Orbital ‎– Mutations

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Versions (9)

Cat# Artist Title (Format) Label Cat# Country Year
FCD 181, 869649.2 Orbital Mutations(CD, EP) FFRR, FFRR FCD 181, 869649.2 UK 1992 Sell This Version
none Orbital Chime (Ray Keith Remix)(Acetate, 12") FFRR none UK 1992 Sell This Version
869649.1, 869 649-1, FX 181 Orbital Mutations(12", EP) FFRR, FFRR, FFRR 869649.1, 869 649-1, FX 181 Europe 1992 Sell This Version
FXR 181, 869651.1 Orbital Mutations(12", EP) FFRR, FFRR FXR 181, 869651.1 Europe 1992 Sell This Version
FX 181, 869649.1 Orbital Mutations(12", EP) FFRR, FFRR FX 181, 869649.1 UK & Europe 1992 Sell This Version
FX 181, 869649.1 Orbital Mutations(12", EP) FFRR, FFRR FX 181, 869649.1 UK & Europe 1992 Sell This Version
FXDJ 181 Orbital Mutations(12", EP, Promo) FFRR FXDJ 181 Europe 1992 Sell This Version
869649.2, FCD 181 Orbital Mutations(CD, EP) FFRR, FFRR 869649.2, FCD 181 Europe 1992 Sell This Version
FCS 181, 869648 4 Orbital Mutations(Cass, EP) FFRR, FFRR FCS 181, 869648 4 UK & Europe 1992 Sell This Version

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theguvofwythenshawe2

theguvofwythenshawe2

March 22, 2019
referencing Mutations, 12", EP, FX 181, 869649.1
Wicked remixes of the original 1989 classic acid house track! For me, it's all about the Joey Beltram and Ray Keith Mutations!
Numanoid

Numanoid

January 29, 2019
referencing Mutations, 12", EP, 869649.1, 869 649-1, FX 181
The Ray Keith mix is quite misguided and frankly awful. It retains little or nothing of the original instead adds a cheesy vocal loop.
dylaf

dylaf

October 15, 2017
edited about 1 year ago
referencing Mutations, 12", EP, FX 181, 869649.1
Ray Keith's 'Mutation' of 'Chime' didn't need to reach the heights of the original; He knew what the floor wanted & simply drove a class break (a la Bug Khan & The Plastic Jam) behind it for the ravers. Mass pirate radio & club play. Huge track, for a slightly different crowd. A rave anthem.
paul.hobbs

paul.hobbs

May 22, 2017
referencing Mutations, CD, EP, FCD 181, 869649.2
Noticed today that my copy is starting to suffer with the common CD oxidization issue from the 90s.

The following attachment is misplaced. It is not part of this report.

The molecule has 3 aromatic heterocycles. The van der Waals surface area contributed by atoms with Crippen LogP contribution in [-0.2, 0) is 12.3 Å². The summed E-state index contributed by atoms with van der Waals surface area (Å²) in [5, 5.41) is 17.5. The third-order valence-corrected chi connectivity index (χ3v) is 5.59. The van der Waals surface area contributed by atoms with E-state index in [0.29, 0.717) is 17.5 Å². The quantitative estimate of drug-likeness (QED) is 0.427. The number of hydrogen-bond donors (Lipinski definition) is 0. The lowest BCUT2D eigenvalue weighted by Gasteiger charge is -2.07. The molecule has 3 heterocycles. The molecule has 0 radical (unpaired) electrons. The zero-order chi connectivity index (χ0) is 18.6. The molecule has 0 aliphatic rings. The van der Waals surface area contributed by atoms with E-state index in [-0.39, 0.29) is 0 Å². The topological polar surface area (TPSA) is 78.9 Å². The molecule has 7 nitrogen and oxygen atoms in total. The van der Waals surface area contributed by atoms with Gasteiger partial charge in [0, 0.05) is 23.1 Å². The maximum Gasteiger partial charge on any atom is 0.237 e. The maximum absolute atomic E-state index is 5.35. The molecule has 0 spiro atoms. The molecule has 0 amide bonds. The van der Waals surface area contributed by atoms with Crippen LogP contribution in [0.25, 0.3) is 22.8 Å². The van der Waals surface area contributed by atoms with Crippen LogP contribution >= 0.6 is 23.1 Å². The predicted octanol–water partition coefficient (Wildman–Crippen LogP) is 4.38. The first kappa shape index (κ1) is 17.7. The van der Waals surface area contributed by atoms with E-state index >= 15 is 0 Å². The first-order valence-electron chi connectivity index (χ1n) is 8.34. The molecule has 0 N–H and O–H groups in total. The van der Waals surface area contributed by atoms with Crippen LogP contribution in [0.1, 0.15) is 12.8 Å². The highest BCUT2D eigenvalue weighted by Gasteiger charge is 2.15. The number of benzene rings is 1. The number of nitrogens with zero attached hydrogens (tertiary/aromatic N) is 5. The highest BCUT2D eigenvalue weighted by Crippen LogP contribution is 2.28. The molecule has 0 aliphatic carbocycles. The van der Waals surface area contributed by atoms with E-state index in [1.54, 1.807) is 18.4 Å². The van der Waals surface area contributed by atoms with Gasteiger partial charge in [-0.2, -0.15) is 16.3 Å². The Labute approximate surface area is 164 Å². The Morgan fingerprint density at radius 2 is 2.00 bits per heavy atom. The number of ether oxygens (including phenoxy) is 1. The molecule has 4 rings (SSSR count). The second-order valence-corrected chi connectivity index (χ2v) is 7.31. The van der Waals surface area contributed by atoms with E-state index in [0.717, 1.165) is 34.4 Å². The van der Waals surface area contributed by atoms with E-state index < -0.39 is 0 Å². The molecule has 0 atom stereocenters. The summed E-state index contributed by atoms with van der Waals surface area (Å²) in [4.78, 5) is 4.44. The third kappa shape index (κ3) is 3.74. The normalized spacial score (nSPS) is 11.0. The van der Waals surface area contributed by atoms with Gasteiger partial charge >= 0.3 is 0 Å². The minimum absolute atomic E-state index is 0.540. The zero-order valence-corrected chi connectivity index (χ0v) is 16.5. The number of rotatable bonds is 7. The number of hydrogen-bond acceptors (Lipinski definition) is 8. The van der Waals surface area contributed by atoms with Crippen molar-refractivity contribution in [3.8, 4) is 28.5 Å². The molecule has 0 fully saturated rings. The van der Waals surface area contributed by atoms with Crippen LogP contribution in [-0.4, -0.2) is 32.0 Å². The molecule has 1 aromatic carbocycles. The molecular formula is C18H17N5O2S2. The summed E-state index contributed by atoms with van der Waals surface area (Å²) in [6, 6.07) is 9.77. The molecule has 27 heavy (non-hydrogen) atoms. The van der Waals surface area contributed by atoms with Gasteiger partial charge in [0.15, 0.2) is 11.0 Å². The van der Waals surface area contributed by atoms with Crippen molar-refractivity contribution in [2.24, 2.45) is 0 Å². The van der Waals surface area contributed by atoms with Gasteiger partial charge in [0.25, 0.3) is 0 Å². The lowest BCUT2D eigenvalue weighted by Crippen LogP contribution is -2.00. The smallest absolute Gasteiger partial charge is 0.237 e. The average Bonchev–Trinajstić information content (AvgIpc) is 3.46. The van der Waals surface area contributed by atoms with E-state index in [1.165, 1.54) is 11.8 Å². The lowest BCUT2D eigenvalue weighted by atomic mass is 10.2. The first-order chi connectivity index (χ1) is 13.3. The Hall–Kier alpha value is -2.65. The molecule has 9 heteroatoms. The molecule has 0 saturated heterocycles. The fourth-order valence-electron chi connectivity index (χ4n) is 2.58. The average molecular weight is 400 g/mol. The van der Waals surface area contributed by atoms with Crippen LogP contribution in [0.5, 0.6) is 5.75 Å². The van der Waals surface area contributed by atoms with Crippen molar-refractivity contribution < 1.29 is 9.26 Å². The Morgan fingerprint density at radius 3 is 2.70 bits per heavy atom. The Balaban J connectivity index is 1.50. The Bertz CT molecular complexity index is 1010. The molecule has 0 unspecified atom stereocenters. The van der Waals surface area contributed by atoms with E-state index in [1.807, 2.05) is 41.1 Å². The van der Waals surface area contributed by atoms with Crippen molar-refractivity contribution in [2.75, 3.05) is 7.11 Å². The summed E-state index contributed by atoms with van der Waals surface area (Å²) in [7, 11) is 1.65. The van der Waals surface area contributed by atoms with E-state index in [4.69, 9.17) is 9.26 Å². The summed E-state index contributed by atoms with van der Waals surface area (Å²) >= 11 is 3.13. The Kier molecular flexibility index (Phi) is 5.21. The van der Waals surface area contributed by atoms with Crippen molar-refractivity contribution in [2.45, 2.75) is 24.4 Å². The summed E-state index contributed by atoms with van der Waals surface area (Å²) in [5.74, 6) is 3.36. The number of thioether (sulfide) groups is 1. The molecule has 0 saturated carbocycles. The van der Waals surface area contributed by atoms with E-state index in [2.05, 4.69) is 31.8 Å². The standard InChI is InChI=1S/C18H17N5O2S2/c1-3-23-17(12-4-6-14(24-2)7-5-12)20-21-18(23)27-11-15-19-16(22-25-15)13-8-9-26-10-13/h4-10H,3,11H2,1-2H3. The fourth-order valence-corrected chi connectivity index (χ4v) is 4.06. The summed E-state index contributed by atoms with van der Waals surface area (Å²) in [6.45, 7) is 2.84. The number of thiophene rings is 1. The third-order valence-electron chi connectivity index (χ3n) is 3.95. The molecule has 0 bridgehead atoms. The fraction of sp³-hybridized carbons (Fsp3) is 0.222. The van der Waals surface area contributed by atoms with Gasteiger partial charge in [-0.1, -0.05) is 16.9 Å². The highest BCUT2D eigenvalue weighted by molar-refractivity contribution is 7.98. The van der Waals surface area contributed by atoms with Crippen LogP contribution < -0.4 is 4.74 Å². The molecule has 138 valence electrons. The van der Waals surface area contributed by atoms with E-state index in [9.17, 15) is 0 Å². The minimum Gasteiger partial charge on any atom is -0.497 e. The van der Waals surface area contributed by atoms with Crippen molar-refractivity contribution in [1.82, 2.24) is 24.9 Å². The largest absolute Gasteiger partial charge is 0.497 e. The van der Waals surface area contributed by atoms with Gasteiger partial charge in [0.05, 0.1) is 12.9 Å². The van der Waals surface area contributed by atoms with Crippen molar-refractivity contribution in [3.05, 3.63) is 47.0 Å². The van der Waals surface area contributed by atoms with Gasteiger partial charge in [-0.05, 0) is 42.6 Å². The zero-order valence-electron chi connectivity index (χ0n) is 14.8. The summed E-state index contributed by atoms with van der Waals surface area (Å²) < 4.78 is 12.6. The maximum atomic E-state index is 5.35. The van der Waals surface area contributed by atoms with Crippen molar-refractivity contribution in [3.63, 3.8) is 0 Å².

siman91

siman91

November 18, 2016
referencing Mutations, 12", EP, FXR 181, 869651.1
A great release from Orbital with remix assistance. On this release Chime Crime finally get a formal release after first being heard on the great album Various ‎– Live At The Brain from 1990.
Numanoid

Numanoid

May 28, 2016
edited 8 months ago
referencing Mutations, CD, EP, FCD 181, 869649.2
The Meat Beat Manifesto mix of Oolaa is just awesome, and yet it is not available in digital format? IMO this is also Joey Beltram's finest hour, his mixes of Oolaa and Chime are easily the best here, outstanding stuff!
mjb

mjb

November 30, 2015
edited over 3 years ago
referencing Mutations, 12", EP, FXR 181, 869651.1

This 12" is the only place to get "Steel Cube Idolatry (Dave Angel & Dave Dorrell Mutation)", a wicked psychedelic techno masterpiece with a full song structure. The highlight is a dramatic, beatless break built on a very long sample from Ennio Morricone's "Falls", from The Mission (Original Soundtrack From The Motion Picture). The one time I played it at a house party, everyone was way into it and the DJs all wanted to know what this amazing track was.
Oldskool-Trading

Oldskool-Trading

July 18, 2013
referencing Mutations, 12", EP, FXR 181, 869651.1

Does anybody know where Joey Beltram sampled the up-lifiting sample from which kicks in around 2m35 ?
Record_Claw

Record_Claw

April 14, 2008
referencing Mutations, 12", EP, FX 181, 869649.1
A very interesting release this. I originally purchased the EP for Moby's outstanding remix of Speed Freak. The remix takes the original track to another level producing a heavier more dancefloor orientated groove. The keyboard stabs are beefed up a bit, but are still highly representative of the time, and overall the production quality seems to have been improved upon. Moby really was a different prospect during this era, and make no mistake this is an underground anthem. (Even if Pete Tong was a bit partial to it at the time). The other remixes do not quite live up to this one but are interesting all the same, each offering something different, from the heavy bass and breaks of Meat Beat Manifesto to Joey Beltram's slamming techno sounds both on Oolaa, to Ray Keith's rolling Jungle breaks on Chime. All of which are good, but struggle to reach the heights of the original, unlike Moby.